Similarly welcoming the release, Phil Robertson, the deputy Asia director for Human Rights Watch, cautioned, "The Thai government should be developing a law to recognize refugees so that they are not simply lumped in with undocumented migrants, as is currently the case. That law should be in line with international standards set out in the 1951 Refugees Convention and its 1967 Protocol, which we call on the Thai government to immediately ratify as well."

As Thailand does not have any refugee law, asylum seekers and refugees in Thailand are vulnerable to arrest and detention in rough conditions such as Suan Plu, which is located near the main banking and financial district of Bangkok.

Veerawait Tianchainan is executive director of the Thai Committee for Refugees, which played a central role in the release of the detained Ahmadiyya. Veerawait described conditions in Suan Plu as "overcrowded," with 130 people sometimes sharing a cell designed for no more than 40.

"The Ahmadiyya told me that some of them had to stand up at night, to allow others to sleep, as there was not enough room for everyone to lie down," he said. One of the Ahmadiyya women gave birth while detained at Suan Plu IDC, and the group included 34 children under the age of 13.

Since 2005, more than 70,000 refugees have passed through Thailand prior to resettlement in third countries, with most of those eventually resettled originating from Burma. There are around 140,000 Burmese refugees in nine camps in the north of the country, though the Thai government has said it hopes to repatriate the Burmese refugees, most of whom are from Burma's ethnic minority borderlands, sometime in the future.

Perhaps the worst-affected Burmese ethnic minority is the Rohingya, a Muslim community estimated at 1 million people and living mostly in the Arakan state in the west of the country.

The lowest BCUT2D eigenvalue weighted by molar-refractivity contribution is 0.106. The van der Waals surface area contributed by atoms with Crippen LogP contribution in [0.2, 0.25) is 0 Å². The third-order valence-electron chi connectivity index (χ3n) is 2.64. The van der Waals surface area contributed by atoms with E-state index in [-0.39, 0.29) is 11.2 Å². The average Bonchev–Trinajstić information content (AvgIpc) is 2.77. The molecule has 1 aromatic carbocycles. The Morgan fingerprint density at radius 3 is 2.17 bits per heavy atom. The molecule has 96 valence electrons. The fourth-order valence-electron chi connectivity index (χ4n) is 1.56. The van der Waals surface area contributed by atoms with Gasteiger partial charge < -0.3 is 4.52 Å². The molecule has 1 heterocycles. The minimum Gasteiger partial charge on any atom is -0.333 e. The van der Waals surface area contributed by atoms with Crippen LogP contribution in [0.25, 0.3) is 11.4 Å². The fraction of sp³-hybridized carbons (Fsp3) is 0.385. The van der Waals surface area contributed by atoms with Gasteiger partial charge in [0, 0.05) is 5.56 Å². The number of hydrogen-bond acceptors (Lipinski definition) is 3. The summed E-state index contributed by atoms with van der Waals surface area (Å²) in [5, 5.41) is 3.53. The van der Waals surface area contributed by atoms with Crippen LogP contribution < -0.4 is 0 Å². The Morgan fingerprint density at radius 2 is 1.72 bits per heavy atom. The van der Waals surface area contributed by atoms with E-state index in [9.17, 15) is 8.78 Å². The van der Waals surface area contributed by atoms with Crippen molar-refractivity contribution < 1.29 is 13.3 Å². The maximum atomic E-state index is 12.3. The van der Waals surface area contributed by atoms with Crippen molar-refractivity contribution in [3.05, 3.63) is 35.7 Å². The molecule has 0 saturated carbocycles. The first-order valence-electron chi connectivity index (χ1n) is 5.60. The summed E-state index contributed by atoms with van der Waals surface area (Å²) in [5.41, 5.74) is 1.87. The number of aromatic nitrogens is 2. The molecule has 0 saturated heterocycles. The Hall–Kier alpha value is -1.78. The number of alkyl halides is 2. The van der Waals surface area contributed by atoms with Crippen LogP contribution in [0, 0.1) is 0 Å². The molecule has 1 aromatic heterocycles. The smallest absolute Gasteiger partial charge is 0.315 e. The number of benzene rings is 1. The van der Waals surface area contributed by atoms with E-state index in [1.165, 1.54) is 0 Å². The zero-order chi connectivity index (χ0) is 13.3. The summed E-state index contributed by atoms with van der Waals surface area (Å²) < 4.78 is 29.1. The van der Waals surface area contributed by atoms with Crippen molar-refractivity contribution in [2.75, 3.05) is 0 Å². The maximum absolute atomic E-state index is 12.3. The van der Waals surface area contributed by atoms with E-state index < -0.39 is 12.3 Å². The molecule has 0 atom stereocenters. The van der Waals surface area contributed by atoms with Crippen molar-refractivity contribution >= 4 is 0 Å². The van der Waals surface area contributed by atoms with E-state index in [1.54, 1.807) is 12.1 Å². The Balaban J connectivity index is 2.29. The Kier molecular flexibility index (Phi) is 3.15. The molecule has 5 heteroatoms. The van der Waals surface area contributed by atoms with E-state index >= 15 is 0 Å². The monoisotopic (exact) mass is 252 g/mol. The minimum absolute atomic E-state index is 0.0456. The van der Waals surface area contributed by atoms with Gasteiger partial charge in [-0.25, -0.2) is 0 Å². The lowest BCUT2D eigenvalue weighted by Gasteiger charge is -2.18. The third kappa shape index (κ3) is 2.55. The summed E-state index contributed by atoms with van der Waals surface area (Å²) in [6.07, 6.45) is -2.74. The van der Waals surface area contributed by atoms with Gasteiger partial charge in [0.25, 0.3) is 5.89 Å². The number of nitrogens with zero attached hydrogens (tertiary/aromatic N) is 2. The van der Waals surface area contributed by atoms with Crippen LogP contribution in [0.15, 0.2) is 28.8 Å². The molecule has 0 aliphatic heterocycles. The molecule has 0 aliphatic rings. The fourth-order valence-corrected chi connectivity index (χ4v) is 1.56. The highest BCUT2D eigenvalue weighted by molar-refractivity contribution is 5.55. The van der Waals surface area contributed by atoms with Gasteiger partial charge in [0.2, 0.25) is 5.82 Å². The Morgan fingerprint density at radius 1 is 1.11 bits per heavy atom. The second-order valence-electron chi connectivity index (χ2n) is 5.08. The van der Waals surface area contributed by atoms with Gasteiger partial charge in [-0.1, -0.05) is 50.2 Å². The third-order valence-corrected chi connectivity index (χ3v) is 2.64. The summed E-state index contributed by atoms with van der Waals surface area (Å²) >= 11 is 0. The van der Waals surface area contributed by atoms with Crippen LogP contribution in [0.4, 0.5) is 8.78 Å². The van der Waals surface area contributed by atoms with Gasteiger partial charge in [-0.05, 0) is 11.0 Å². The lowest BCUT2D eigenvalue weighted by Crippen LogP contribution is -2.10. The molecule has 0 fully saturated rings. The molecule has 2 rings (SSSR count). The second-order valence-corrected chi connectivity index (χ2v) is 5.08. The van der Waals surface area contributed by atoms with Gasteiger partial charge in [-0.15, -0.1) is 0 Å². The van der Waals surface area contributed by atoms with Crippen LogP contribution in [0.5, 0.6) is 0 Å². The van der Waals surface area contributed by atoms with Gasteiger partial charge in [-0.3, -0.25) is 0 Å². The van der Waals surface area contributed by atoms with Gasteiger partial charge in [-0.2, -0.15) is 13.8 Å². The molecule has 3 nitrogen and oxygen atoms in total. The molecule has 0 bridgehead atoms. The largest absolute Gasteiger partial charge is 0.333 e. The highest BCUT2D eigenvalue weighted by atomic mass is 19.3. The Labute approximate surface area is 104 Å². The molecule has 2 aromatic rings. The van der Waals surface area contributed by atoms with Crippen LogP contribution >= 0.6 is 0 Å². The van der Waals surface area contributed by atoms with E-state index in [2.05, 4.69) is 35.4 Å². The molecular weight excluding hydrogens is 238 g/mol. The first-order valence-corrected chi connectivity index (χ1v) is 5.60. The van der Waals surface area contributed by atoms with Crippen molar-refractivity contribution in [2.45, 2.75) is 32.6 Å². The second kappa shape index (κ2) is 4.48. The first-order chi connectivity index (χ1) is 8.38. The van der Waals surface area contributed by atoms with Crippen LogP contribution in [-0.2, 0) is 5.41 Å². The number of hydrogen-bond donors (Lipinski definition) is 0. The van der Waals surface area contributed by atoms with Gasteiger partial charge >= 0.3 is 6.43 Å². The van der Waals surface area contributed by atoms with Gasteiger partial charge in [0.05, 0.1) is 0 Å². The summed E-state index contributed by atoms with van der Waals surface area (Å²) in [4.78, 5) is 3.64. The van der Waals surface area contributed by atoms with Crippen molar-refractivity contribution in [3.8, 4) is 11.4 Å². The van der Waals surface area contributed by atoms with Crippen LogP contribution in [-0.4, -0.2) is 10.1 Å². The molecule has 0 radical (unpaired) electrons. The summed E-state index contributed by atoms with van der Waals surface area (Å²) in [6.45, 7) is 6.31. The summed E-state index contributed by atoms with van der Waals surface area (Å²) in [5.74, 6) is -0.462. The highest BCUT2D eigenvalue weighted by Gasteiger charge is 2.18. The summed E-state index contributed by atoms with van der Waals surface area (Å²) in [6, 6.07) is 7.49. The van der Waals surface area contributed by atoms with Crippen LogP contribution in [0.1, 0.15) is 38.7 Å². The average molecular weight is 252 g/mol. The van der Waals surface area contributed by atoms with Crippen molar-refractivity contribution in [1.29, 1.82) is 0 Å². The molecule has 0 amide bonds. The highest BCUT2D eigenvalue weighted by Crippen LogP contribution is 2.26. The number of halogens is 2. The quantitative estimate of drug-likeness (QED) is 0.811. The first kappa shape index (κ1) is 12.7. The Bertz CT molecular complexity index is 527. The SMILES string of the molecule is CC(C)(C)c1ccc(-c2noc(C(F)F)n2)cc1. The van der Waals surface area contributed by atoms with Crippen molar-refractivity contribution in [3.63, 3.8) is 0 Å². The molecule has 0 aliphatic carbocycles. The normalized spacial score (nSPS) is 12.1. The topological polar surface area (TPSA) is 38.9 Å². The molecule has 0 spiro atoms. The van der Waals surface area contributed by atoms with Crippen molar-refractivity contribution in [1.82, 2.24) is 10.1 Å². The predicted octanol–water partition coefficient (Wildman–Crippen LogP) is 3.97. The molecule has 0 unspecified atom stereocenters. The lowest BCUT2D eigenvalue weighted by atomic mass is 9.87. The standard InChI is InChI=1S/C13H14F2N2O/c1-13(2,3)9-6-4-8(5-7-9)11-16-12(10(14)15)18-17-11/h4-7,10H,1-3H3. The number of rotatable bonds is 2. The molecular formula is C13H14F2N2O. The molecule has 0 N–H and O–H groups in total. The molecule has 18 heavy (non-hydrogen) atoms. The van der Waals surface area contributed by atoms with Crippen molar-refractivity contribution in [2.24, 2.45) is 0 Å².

A citizenship law imposed by the Burmese military dictatorship in 1982 left the Rohingya stateless under national and international law, and according to the Asia-Pacific Refugee Rights Network, the Rohingya "face severe restrictions of movement, even for traveling between villages; couples must obtain official permission to marry and they are disproportionately subject to forced labor, informal taxes and arbitrary detention."

Such onerous conditions have prompted hundreds of thousands of Rohingya to flee overseas in recent decades to Bangladesh, Thailand, Malaysia and elsewhere, where they run a legal gauntlet compounded by their lack of citizenship in Burma, which means they travel without documentation, often to countries that do not have a refugee law.

There are 44 Rohingya currently detained at Suan Plu, as well as others held elsewhere in Thailand, some of whom have languished inside the detention centers for more than two years. Veerawit said the Thai Committee for Refugees and other groups have been advocating for the release of detained Rohingya and are in discussions with the Thai authorities about the issue.

This article was originally published by The Irrawaddy: www.irrawaddy.org/.

View the Worldpress Desk’s profile for Simon Roughneen.